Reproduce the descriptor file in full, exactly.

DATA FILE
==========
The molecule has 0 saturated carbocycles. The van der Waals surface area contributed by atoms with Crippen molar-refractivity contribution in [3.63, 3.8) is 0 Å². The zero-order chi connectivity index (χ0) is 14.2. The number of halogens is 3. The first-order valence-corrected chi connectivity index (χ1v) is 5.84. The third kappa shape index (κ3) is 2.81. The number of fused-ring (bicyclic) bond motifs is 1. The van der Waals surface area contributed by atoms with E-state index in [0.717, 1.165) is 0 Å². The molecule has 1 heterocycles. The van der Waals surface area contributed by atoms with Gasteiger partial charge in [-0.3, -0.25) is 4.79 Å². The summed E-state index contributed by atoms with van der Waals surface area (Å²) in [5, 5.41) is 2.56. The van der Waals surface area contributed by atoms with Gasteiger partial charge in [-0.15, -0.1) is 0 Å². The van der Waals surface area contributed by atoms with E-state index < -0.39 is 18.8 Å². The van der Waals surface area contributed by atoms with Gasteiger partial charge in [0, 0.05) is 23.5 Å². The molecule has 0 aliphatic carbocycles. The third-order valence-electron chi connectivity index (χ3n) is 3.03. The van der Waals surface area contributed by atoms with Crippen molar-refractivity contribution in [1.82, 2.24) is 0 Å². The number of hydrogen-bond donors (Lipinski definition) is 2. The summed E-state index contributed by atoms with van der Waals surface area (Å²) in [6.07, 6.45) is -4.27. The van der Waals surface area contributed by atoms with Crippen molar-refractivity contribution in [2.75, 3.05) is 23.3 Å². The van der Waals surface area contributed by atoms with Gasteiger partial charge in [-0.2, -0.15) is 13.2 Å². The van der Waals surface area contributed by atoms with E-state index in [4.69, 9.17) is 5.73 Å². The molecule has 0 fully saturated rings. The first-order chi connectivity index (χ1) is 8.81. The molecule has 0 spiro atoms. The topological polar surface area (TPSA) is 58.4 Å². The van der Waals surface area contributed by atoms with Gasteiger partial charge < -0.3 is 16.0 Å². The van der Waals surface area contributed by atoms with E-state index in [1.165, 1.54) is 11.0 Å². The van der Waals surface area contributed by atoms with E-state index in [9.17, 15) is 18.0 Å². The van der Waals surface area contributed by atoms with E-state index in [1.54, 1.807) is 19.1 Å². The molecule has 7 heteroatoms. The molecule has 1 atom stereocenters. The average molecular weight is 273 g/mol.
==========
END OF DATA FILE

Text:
The molecule has 0 saturated carbocycles. The van der Waals surface area contributed by atoms with Crippen molar-refractivity contribution in [3.63, 3.8) is 0 Å². The zero-order chi connectivity index (χ0) is 14.2. The number of halogens is 3. The first-order valence-corrected chi connectivity index (χ1v) is 5.84. The third kappa shape index (κ3) is 2.81. The number of fused-ring (bicyclic) bond motifs is 1. The van der Waals surface area contributed by atoms with E-state index in [0.717, 1.165) is 0 Å². The molecule has 1 heterocycles. The van der Waals surface area contributed by atoms with Gasteiger partial charge in [-0.3, -0.25) is 4.79 Å². The summed E-state index contributed by atoms with van der Waals surface area (Å²) in [5, 5.41) is 2.56. The van der Waals surface area contributed by atoms with Gasteiger partial charge in [-0.15, -0.1) is 0 Å². The van der Waals surface area contributed by atoms with E-state index < -0.39 is 18.8 Å². The van der Waals surface area contributed by atoms with Gasteiger partial charge in [0, 0.05) is 23.5 Å². The molecule has 0 aliphatic carbocycles. The third-order valence-electron chi connectivity index (χ3n) is 3.03. The van der Waals surface area contributed by atoms with Crippen molar-refractivity contribution in [1.82, 2.24) is 0 Å². The number of hydrogen-bond donors (Lipinski definition) is 2. The summed E-state index contributed by atoms with van der Waals surface area (Å²) in [6.07, 6.45) is -4.27. The van der Waals surface area contributed by atoms with Crippen molar-refractivity contribution in [2.75, 3.05) is 23.3 Å². The van der Waals surface area contributed by atoms with Gasteiger partial charge in [-0.2, -0.15) is 13.2 Å². The van der Waals surface area contributed by atoms with E-state index in [4.69, 9.17) is 5.73 Å². The molecule has 0 fully saturated rings. The first-order chi connectivity index (χ1) is 8.81. The molecule has 0 spiro atoms. The topological polar surface area (TPSA) is 58.4 Å². The van der Waals surface area contributed by atoms with Gasteiger partial charge < -0.3 is 16.0 Å². The van der Waals surface area contributed by atoms with E-state index in [1.165, 1.54) is 11.0 Å². The van der Waals surface area contributed by atoms with E-state index in [9.17, 15) is 18.0 Å². The van der Waals surface area contributed by atoms with E-state index in [1.54, 1.807) is 19.1 Å². The molecule has 7 heteroatoms. The molecule has 1 atom stereocenters. The average molecular weight is 273 g/mol.